Little-known law prohibits unwed couples from playing house
By Kris Wise
West Virginia is one of only six states where it is still illegal for unmarried couples to live together.
The little known law might soon be facing a court challenge, as it has recently in at least one other state.
The West Virginia chapter of the American Civil Liberties Union is investigating at least one case in which a couple might have been targeted by law enforcement for sharing a household out of wedlock.
"There is some evidence it is being enforced," ACLU director Andrew Schneider said.
Schneider said the ACLU would not release any details about the case until it has more information and decides whether it will try to take legal action to get the law overturned.
He wouldn't say where the issue has reared its head or who has been affected.
"If a court strikes it down here, too, then there will be no need for us to take it to the Legislature," Schneider said. "It's an antiquated law, and I think it's pretty well accepted that it's not illegal."
A court in North Carolina struck down an anti-cohabitation law last month, ruling that it was unconstitutional to restrict two consenting adults from sharing a home.
The case there involved a female employee of a county sheriff's department who was told she would lose her job if she continued sharing a house with her longtime boyfriend.
West Virginia has had a similar law on the books for more than 100 years, although these days it's rarely, if ever, enforced.
The nonprofit group Unmarried America, which provides information for unmarried people, estimates at least 35,000 unmarried couples are living together in West Virginia.
The state's law, as interpreted by the Supreme Court in 1921, applies only to situations where a man and a woman are sharing living quarters out of wedlock. While it seems to exclude same-sex couples, the law technically makes it illegal for any members of the opposite sex to share space, whether they're involved in a sexual relationship or a platonic one.
The law does specify it restricts "lewd and lascivious" association and cohabitation, but it's unclear how those terms are defined today.
Most law enforcement officials have said they can't recall the last time anyone was prosecuted or convicted for violating the law, and Schneider maintains that many lawmakers might not even be aware the law still is in existence.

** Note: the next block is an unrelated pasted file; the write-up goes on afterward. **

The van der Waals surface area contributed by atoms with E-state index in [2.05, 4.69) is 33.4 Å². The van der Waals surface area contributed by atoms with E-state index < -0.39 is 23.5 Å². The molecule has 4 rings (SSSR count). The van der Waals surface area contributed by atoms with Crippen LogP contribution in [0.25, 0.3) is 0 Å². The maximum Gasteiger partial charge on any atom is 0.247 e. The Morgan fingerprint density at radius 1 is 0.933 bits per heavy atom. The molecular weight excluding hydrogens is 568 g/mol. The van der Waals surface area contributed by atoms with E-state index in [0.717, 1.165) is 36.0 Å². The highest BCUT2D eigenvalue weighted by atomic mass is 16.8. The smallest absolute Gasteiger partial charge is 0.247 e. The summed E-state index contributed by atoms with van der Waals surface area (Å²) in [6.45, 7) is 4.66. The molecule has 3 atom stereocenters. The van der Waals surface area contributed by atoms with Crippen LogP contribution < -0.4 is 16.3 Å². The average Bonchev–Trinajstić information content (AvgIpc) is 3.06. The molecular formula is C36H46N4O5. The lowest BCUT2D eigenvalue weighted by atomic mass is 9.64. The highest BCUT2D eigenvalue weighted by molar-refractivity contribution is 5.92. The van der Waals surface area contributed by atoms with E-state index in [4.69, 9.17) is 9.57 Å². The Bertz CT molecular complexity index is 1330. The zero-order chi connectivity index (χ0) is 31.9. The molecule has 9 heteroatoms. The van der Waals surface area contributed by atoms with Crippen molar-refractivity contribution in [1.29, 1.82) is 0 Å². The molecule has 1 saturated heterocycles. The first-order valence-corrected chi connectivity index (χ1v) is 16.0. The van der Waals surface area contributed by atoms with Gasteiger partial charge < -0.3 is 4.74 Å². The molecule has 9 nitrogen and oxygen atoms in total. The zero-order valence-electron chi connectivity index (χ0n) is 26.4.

The law, however, hasn't been relegated to the dustiest section of state code.
As recently as 1990, the state Supreme Court upheld the law after a Kanawha County Circuit Court judge ordered a woman to marry her live-in boyfriend in order to retain custody of her teenage daughter. The woman's ex-husband had taken her to court when he found out he was paying her alimony and child support while she was sharing living expenses with her boyfriend.
The law still is referenced during debates over "common law" marriage, which is not recognized in West Virginia, and about why benefits are unavailable for unmarried couples when one partner either dies or is injured or ill.
The West Virginia Family Foundation, a conservative Christian-based group, is adamant the state should keep the anti-cohabitation law intact.
"We just see this an another attack by the ACLU on the institution of marriage by undermining state laws," said Kevin McCoy, president of the Family Foundation. "It's eroding and removing any laws predicated on traditional values and moral norms."
McCoy said he believes repealing the law would help pave the way for same-sex unions. If the state were to condone cohabitation out of wedlock, he said, it would undermine the importance of recognized marriage.
It's a theme addressed a couple of years ago by conservative state lawmakers, who already secured passage of their "Defense of Marriage Act," a bill that defines marriage as being between a man and a woman.
"While it's really not being enforced, (the anti-cohabitation law) does still send a signal that West Virginia still values cohabitation as being for a man and a woman in a marriage," McCoy said.
Schneider said the law, regardless of how often it's enforced, has to go.
"I don't think it happens very often, but we are investigating a cohabitation case as we speak," Schneider said. "It is a concern for us because we believe the government has no business regulating relationships between two consenting adults in the privacy of their own homes. We have to preserve that right."
According to state law, anyone convicted of cohabitation -- a misdemeanor -- is subject to at least a $50 fine and up to six months in jail.
The Associated Press contributed to this report.